Health July 2, 2021 | 3:16 pm

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Coronavac is less effective against lambda, gamma and alpha variants, according to study

Chile has vaccinated 71% of the target population with two doses and more than 80% with one dose. (EFE / ALBERTO VALDÉS / ARCHIVE)

The Coronavac vaccine, from the Chinese laboratory Sinovac, is less effective against the Andean variant or lambda, one of the predominant strains in several Latin American countries, and against gamma and alpha, according to a study by the University of Chile released this Friday.

The research indicates that the lambda variant – the name given by the World Health Organization to the Andean or C.37 – is the one that most reduces the neutralizing capacity of the antibodies generated by Coronavac, reducing its effectiveness 3.05 times.

The virologist who led the study, Ricardo Soto, explained to Efe that most of the vaccines against covid-19 were designed with the reference of the ancestral lineage, that is, the original virus that started from Wuhan, and its response’ not guaranteed ‘with the new variants.

Likewise, it points out that the effectiveness of this vaccine against the gamma variant (colloquially Brazilian variant) was also reduced by 2.33 times and its usefulness against alpha (known as the British variant) decreased 2.03 times.

“If our body is presented with a changed virus, it is highly probable that not all the neutralizing antibodies that we have generated thanks to vaccines can combat it ,” said the academic.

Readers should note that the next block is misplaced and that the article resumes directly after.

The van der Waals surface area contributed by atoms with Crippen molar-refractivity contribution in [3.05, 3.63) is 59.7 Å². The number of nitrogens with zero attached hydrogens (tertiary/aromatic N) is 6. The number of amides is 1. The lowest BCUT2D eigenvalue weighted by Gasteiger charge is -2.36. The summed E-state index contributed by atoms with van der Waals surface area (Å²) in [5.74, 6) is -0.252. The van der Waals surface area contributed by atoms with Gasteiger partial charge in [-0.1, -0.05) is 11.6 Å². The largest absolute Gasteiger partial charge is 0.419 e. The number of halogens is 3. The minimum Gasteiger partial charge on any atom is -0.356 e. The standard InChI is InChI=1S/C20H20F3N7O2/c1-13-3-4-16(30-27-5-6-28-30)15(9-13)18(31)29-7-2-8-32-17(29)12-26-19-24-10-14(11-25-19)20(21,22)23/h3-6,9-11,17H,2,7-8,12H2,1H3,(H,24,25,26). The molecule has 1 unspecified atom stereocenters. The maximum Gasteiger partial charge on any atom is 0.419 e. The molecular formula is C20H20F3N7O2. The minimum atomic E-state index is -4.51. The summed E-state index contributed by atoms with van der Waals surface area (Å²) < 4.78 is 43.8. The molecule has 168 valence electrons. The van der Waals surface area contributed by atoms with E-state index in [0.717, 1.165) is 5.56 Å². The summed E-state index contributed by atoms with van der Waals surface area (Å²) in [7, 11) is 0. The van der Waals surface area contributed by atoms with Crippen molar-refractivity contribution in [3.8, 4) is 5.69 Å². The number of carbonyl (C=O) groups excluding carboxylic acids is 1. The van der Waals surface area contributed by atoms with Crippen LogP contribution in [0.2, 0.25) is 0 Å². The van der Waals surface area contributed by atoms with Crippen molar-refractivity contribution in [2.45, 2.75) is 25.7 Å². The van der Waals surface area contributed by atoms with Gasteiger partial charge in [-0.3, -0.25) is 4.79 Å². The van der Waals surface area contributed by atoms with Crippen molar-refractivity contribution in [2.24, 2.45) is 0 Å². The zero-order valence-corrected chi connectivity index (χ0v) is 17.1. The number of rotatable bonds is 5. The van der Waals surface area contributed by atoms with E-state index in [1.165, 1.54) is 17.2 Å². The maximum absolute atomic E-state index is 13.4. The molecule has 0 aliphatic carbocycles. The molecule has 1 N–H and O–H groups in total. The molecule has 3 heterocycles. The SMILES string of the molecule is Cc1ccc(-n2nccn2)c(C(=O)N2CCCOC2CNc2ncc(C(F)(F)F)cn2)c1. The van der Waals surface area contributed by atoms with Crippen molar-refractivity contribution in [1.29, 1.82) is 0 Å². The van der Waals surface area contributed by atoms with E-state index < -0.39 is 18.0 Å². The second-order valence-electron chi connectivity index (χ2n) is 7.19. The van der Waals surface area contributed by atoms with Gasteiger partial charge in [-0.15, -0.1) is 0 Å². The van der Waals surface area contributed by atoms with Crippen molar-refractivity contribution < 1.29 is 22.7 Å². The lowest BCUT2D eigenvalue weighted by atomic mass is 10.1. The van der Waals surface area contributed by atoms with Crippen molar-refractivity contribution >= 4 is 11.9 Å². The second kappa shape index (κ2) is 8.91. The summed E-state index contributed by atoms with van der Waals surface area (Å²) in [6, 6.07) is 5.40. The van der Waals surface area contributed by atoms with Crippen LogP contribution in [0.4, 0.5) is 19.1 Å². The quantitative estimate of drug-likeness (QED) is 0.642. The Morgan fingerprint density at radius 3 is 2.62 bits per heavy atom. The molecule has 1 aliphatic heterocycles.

When SARS-CoV-2 mutates, it changes its spike protein, he added, and sometimes “the new characteristics of this protein give the virus the power to escape antibodies.”

The study, published on the scientific dissemination platform medRxiv, was carried out in 75 patients vaccinated with the two doses from the Sinovac laboratory in Chile and did not consider the delta variant, which already circulates in at least 92 countries because it is the most contagious.

According to the Institute of Public Health (ISP) of Chile, the predominant variants in the country are the Andean and the gamma (Brazilian), the latter considered ‘of concern’ by the WHO, together with the alpha (British), beta (South African ) and delta (India).

“This could explain why there are people vaccinated with two doses of Sinovac – the one that has been mostly used in Chile – who are in serious condition due to covid-19 or who have died , something that should be corroborated,” the expert concluded.

Chile has experienced a wave of infections since March that put the health system on the ropes. Even though the country has deployed one of the fastest vaccination processes globally, intensive care units continue with an occupation of more than 90%.

More than 80% of the target population have received one dose, and 71% have already received both injections, mostly from Sinovac but also from Pfizer, CanSino, and AstraZeneca.

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